As the long Pentecost weekend goes into its third day, the verdict so far is that there has so far been a lot of people visiting the coastal towns – but not so many as to be unmanageable.
The coastal economy is dependent on visitors from the interior for its very survival. But these are not ordinary times, and the restrictions on travel, the closure of the horeca sector (hotel-restaurant-cafe) and the worry of how to maintain social distancing measures on the busy beach and seafront, have all weighed heavily.
The economic argument alone almost led to an uprising earlier in the lockdown, when the national government said the owners of second homes – many of them apartment on the seafront – would not yet be allowed to visit their properties.
At the same time, the mayors of some coastal towns went on record to expressly oppose that order, explaining that they (and their local police forces) would do nothing to prevent owners coming to the coast.
This weekend, one of the most important in the calendar for coast businesses, the restrictions are relaxed. The horeca sector remains closed, but everything else is open.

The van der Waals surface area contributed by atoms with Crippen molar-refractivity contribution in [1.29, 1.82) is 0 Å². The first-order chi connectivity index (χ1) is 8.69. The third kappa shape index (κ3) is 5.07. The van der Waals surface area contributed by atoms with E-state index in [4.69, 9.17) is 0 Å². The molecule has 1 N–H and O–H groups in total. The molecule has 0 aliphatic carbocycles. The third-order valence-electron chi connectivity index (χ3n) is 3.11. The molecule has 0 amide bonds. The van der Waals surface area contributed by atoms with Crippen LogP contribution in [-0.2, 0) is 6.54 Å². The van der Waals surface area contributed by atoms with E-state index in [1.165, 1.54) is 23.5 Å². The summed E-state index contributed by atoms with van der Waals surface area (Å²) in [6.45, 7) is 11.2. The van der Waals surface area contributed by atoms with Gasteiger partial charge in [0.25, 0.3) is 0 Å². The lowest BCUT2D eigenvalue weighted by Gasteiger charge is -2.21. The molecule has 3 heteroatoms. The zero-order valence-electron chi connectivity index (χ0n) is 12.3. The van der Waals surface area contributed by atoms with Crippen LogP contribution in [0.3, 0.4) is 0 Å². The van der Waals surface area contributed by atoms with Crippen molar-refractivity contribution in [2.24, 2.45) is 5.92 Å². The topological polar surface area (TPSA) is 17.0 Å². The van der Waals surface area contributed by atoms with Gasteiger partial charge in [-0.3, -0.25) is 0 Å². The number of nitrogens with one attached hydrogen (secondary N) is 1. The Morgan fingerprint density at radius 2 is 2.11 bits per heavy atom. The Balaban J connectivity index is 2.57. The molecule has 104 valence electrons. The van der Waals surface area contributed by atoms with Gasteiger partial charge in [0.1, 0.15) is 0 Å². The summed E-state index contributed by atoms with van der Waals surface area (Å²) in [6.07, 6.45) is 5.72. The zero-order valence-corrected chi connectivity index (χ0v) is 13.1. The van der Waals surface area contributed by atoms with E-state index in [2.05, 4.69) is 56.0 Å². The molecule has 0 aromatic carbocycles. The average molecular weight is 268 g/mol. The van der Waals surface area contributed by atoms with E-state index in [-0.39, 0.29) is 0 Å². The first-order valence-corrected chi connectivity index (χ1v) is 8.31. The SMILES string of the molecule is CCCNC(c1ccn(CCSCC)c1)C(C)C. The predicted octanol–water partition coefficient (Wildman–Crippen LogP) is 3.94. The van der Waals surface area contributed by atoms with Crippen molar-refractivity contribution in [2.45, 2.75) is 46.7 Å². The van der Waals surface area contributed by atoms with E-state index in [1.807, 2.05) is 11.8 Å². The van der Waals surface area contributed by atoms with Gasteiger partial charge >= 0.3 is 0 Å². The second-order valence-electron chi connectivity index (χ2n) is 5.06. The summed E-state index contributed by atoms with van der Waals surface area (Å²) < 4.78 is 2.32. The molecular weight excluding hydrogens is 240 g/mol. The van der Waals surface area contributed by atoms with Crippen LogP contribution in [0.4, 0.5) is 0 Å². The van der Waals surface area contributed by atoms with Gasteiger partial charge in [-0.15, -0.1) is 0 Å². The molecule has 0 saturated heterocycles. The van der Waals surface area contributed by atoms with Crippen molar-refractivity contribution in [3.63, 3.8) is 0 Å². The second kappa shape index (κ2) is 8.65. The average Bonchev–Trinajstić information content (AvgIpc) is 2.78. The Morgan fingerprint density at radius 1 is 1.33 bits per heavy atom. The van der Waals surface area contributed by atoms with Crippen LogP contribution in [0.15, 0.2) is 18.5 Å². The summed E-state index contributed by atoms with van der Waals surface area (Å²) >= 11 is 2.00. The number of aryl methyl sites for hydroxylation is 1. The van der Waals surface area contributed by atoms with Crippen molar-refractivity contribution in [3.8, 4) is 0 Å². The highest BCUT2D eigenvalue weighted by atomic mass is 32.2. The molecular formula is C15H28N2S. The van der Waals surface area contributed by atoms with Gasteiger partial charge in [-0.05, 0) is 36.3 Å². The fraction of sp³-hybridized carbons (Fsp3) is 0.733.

Everything but the beach. While the different resorts have come up with novel ideas for keeping people at a distance from each other on the sands, none of them is yet in place. And the majority of foot traffic this weekend has been on the front and in the shopping areas.
All in All, the visitors are being well received.
“There are more people than last weekend, but you wouldn’t call it a mass,” said police chief Philip Denoyette in Blankenberge. Police in Ostend agreed there were large numbers of people, but everything was peaceful.
At De Panne, the resort typically sees visitors from the north of France just across the border, but they were behaving well, mayor Bram Degriek said.
At the other end of the coast, the mayor of Sluis just across the border in the Dutch province of Zeeland, the arrival of Belgian tourists on Sunday, one day after they were allowed to travel, was not excessive, according to Sancho Jansen, president of the association of local businesses.
“It was not particularly crowded. We were able to manage the influx,” he said.
The green light from the authorities for Belgians to cross the border for shopping came as a surprise to the Dutch.
“It could have been better communicated,” he said. “We were expecting them later.”
Bredene saw large numbers of visitors, despite the closure of the naked beach for which the town is famous.
“It is difficult for my services to manage everything. But it is very good preparation for the summer. After this weekend we will evaluate everything and adjust if necessary,” said mayor Steve Vandenberghe.
The one exception was Leopold Lippens, the mayor of Knokke.
“We find that people are not following the basic rules that say ‘keep your distance, put on a mouth mask’,” he said. “They think they are on holiday, and that the sea air is magical. That is unfortunate, because corona exists and can have incredible consequences.”